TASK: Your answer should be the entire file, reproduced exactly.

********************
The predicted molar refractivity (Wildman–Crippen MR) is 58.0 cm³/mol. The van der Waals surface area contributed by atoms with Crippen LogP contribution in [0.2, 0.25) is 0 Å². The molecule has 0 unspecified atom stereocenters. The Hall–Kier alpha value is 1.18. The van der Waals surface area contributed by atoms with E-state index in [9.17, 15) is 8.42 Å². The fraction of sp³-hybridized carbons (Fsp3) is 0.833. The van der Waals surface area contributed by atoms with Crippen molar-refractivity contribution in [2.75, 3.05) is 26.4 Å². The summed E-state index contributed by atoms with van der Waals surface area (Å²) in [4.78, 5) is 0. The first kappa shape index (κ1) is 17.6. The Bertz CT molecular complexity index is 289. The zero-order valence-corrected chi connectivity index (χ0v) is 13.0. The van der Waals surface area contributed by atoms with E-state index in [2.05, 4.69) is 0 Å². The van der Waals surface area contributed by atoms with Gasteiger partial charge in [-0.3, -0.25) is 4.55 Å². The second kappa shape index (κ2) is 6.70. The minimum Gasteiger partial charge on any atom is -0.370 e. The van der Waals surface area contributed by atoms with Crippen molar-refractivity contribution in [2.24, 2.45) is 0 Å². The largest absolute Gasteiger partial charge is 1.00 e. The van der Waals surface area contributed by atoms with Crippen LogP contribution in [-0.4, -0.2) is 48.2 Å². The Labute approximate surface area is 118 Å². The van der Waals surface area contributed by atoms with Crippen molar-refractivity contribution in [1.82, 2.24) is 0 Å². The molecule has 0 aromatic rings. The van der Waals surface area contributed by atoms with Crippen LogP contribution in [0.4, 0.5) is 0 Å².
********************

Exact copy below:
The predicted molar refractivity (Wildman–Crippen MR) is 58.0 cm³/mol. The van der Waals surface area contributed by atoms with Crippen LogP contribution in [0.2, 0.25) is 0 Å². The molecule has 0 unspecified atom stereocenters. The Hall–Kier alpha value is 1.18. The van der Waals surface area contributed by atoms with E-state index in [9.17, 15) is 8.42 Å². The fraction of sp³-hybridized carbons (Fsp3) is 0.833. The van der Waals surface area contributed by atoms with Crippen molar-refractivity contribution in [2.75, 3.05) is 26.4 Å². The summed E-state index contributed by atoms with van der Waals surface area (Å²) in [4.78, 5) is 0. The first kappa shape index (κ1) is 17.6. The Bertz CT molecular complexity index is 289. The zero-order valence-corrected chi connectivity index (χ0v) is 13.0. The van der Waals surface area contributed by atoms with E-state index in [2.05, 4.69) is 0 Å². The van der Waals surface area contributed by atoms with Gasteiger partial charge in [-0.3, -0.25) is 4.55 Å². The second kappa shape index (κ2) is 6.70. The minimum Gasteiger partial charge on any atom is -0.370 e. The van der Waals surface area contributed by atoms with Crippen molar-refractivity contribution in [2.24, 2.45) is 0 Å². The largest absolute Gasteiger partial charge is 1.00 e. The van der Waals surface area contributed by atoms with Crippen LogP contribution in [-0.4, -0.2) is 48.2 Å². The Labute approximate surface area is 118 Å². The van der Waals surface area contributed by atoms with Crippen molar-refractivity contribution in [1.82, 2.24) is 0 Å². The molecule has 0 aromatic rings. The van der Waals surface area contributed by atoms with Crippen LogP contribution in [0.4, 0.5) is 0 Å².